Of course, these flashbacks simply serve to illustrate how far the Fast and Furious has come, and how distant that world and those stakes are. The film wisely understands that both Vin Diesel and John Cena are too old to play their younger selves, and perhaps wisely avoids gratuitous deaging technology, but the casting of actors Vinnie Bennett and Finn Cole adds a strange dissonance to all this. F9 suggests that the only way to take the series back to its roots is to effectively construct an entirely different movie within F9. The two sides of the franchise can no longer be reconciled. They exist separate from one another.

Barn storming.

F9 is a bloated blockbuster. Over the previous nine films, the Fast and Furious franchise has accumulated considerable drag. Even jettisoning the characters of Luke Hobbs and Deckard Shaw, consigning them to their own spin-off franchise, F9 feels overburdened and weighed down. What was once a nimble young street racer is now an overloaded family sedan. One of the most frustrating parts of F9 is how much redundancy there is within the film.

The plot was never an essential part of the Fast and Furious films. Once again, the gang find themselves tasked with tracking down an ominously-named and vaguely-defined weapon of mass destruction, “Project Ares.” As is the way with such things, the weapon has been divided into three parts, and the team find themselves stuck in a race against time to prevent those three parts from falling into the wrong hands. F9 only fleetingly bothers to explain the stakes, perhaps understanding that the audience is smart enough to know that this is never what really matters in the Fast and Furious franchise.

Diesel powered.

It has become commonplace to describe the Fast and Furious films as superhero movies, just swapping out the capes for cars. Certainly, the franchise’s action competes on the level of any modern comic book movie franchise. However, what’s interesting about the Fast and Furious films is how they port over certain conventions of comic book stories that even more direct adaptations are careful to avoid. The Fast and Furious movies embrace the conventions of comic book storytelling that make them “soap operas for boys.”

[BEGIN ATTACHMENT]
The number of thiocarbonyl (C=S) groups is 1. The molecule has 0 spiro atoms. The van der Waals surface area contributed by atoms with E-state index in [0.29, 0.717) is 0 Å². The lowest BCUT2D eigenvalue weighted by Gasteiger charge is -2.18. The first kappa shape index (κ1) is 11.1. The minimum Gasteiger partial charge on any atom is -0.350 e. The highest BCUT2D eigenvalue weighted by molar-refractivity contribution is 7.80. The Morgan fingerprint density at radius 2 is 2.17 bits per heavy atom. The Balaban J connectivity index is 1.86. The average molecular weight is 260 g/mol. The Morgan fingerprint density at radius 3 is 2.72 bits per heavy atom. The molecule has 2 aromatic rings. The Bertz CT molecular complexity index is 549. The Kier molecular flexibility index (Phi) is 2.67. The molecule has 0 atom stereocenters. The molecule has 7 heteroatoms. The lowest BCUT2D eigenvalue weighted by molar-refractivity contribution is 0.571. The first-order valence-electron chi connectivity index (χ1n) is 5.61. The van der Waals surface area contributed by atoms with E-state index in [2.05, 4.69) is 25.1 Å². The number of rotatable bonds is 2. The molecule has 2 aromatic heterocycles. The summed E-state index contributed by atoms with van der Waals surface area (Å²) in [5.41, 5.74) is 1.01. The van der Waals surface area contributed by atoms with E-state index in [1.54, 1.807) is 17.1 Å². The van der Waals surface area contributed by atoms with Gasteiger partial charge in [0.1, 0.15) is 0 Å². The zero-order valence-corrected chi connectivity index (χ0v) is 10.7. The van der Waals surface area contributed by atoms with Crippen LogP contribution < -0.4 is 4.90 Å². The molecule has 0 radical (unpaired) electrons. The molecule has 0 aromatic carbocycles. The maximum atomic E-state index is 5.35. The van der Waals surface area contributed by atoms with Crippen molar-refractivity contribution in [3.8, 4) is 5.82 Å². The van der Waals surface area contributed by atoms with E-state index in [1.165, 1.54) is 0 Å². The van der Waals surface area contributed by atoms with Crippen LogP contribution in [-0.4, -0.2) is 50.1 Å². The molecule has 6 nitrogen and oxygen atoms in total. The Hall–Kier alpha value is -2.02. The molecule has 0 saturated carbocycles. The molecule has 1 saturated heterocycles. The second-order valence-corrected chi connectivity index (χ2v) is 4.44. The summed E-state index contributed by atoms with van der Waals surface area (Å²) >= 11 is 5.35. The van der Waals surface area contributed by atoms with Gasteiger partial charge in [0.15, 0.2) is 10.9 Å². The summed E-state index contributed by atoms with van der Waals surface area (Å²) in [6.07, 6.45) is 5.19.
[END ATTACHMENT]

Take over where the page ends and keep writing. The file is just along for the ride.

The Fast and Furious franchise leans heavily on the narrative conventions of superhero comics. Characters frequently fake their own deaths. Major events are continuously revised and retconned to fit the demands of the larger stories. The sprawling interconnected cast has only grown with each installment. The stakes and the scale of the action only escalate from one film to another. In Fast and Furious 6, it was revealed that Dom’s wife Letty hadn’t died in Fast & Furious, but instead had suffered amnesia. After that sort of revelation, it’s no big deal that Dom just happens to have a brother that nobody talks about.

Brothers at arms’ length.

However, at a certain point, these conventions reach critical mass. F9 often feels like it is too mired in continuity and soap operatics to tell its own distinct story, instead feeling like a “to do” list of plot beats accrued over twenty years of storytelling. It isn’t enough to introduce the character of Jakob Toretto, which would be enough for most blockbusters. F9 also has to resurrect the character of Han, who died at the end of Tokyo Drift. It also has to get the gang into space in a car, paying off an internet meme.

F9 is saturated with characters and fan service, very little of which actually serves the movie itself. There are at least twelve major redundant characters, a dozen significant talking roles that could be trimmed to make a more streamlined and compelling narrative. Instead, F9 often feels more like a weird extended family vacation than a high-stakes action thriller, as Dom and his friends tour the world and check in on familiar faces from the previous eight films who are largely superfluous to the story being told.

Life hacks.